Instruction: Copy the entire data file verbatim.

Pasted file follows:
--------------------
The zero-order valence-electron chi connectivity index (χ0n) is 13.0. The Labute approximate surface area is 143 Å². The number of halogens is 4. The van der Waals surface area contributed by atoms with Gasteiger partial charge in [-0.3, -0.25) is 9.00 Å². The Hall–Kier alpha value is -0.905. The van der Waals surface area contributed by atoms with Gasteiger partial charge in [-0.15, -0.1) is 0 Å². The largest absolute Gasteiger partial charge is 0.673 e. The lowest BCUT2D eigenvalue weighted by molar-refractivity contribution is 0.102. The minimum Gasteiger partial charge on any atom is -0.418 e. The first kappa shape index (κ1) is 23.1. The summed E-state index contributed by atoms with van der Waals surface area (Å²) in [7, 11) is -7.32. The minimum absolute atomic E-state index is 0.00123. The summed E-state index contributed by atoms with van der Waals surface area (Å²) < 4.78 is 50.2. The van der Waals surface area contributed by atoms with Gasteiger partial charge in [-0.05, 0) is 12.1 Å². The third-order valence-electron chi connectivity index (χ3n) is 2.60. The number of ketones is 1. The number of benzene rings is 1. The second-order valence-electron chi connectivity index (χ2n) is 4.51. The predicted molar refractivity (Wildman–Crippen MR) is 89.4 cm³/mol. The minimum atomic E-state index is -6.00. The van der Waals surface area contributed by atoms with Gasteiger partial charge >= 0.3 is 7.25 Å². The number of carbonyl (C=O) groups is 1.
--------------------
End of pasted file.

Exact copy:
The zero-order valence-electron chi connectivity index (χ0n) is 13.0. The Labute approximate surface area is 143 Å². The number of halogens is 4. The van der Waals surface area contributed by atoms with Gasteiger partial charge in [-0.3, -0.25) is 9.00 Å². The Hall–Kier alpha value is -0.905. The van der Waals surface area contributed by atoms with Gasteiger partial charge in [-0.15, -0.1) is 0 Å². The largest absolute Gasteiger partial charge is 0.673 e. The lowest BCUT2D eigenvalue weighted by molar-refractivity contribution is 0.102. The minimum Gasteiger partial charge on any atom is -0.418 e. The first kappa shape index (κ1) is 23.1. The summed E-state index contributed by atoms with van der Waals surface area (Å²) in [7, 11) is -7.32. The minimum absolute atomic E-state index is 0.00123. The summed E-state index contributed by atoms with van der Waals surface area (Å²) < 4.78 is 50.2. The van der Waals surface area contributed by atoms with Gasteiger partial charge in [-0.05, 0) is 12.1 Å². The third-order valence-electron chi connectivity index (χ3n) is 2.60. The number of ketones is 1. The number of benzene rings is 1. The second-order valence-electron chi connectivity index (χ2n) is 4.51. The predicted molar refractivity (Wildman–Crippen MR) is 89.4 cm³/mol. The minimum atomic E-state index is -6.00. The van der Waals surface area contributed by atoms with Gasteiger partial charge >= 0.3 is 7.25 Å². The number of carbonyl (C=O) groups is 1.